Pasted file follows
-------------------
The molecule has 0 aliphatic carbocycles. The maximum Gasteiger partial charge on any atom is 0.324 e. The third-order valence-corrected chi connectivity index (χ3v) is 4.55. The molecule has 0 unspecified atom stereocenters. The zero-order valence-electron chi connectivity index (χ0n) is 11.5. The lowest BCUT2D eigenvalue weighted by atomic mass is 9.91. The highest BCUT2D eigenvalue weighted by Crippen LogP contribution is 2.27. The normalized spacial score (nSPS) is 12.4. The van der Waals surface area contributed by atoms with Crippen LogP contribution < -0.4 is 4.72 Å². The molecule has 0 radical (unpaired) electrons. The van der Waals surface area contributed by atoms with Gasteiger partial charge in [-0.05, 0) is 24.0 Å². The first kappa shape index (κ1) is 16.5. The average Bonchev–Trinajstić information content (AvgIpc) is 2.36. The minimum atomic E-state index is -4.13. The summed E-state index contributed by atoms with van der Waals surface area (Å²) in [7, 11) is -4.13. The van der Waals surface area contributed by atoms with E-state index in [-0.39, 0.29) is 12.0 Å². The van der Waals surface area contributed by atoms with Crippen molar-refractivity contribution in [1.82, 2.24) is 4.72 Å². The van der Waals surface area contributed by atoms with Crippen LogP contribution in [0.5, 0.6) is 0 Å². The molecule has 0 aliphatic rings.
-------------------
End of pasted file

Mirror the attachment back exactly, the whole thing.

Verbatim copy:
The molecule has 0 aliphatic carbocycles. The maximum Gasteiger partial charge on any atom is 0.324 e. The third-order valence-corrected chi connectivity index (χ3v) is 4.55. The molecule has 0 unspecified atom stereocenters. The zero-order valence-electron chi connectivity index (χ0n) is 11.5. The lowest BCUT2D eigenvalue weighted by atomic mass is 9.91. The highest BCUT2D eigenvalue weighted by Crippen LogP contribution is 2.27. The normalized spacial score (nSPS) is 12.4. The van der Waals surface area contributed by atoms with Crippen LogP contribution < -0.4 is 4.72 Å². The molecule has 0 radical (unpaired) electrons. The van der Waals surface area contributed by atoms with Gasteiger partial charge in [-0.05, 0) is 24.0 Å². The first kappa shape index (κ1) is 16.5. The average Bonchev–Trinajstić information content (AvgIpc) is 2.36. The minimum atomic E-state index is -4.13. The summed E-state index contributed by atoms with van der Waals surface area (Å²) in [7, 11) is -4.13. The van der Waals surface area contributed by atoms with E-state index in [-0.39, 0.29) is 12.0 Å². The van der Waals surface area contributed by atoms with Crippen molar-refractivity contribution in [1.82, 2.24) is 4.72 Å². The van der Waals surface area contributed by atoms with Crippen LogP contribution in [0.5, 0.6) is 0 Å². The molecule has 0 aliphatic rings.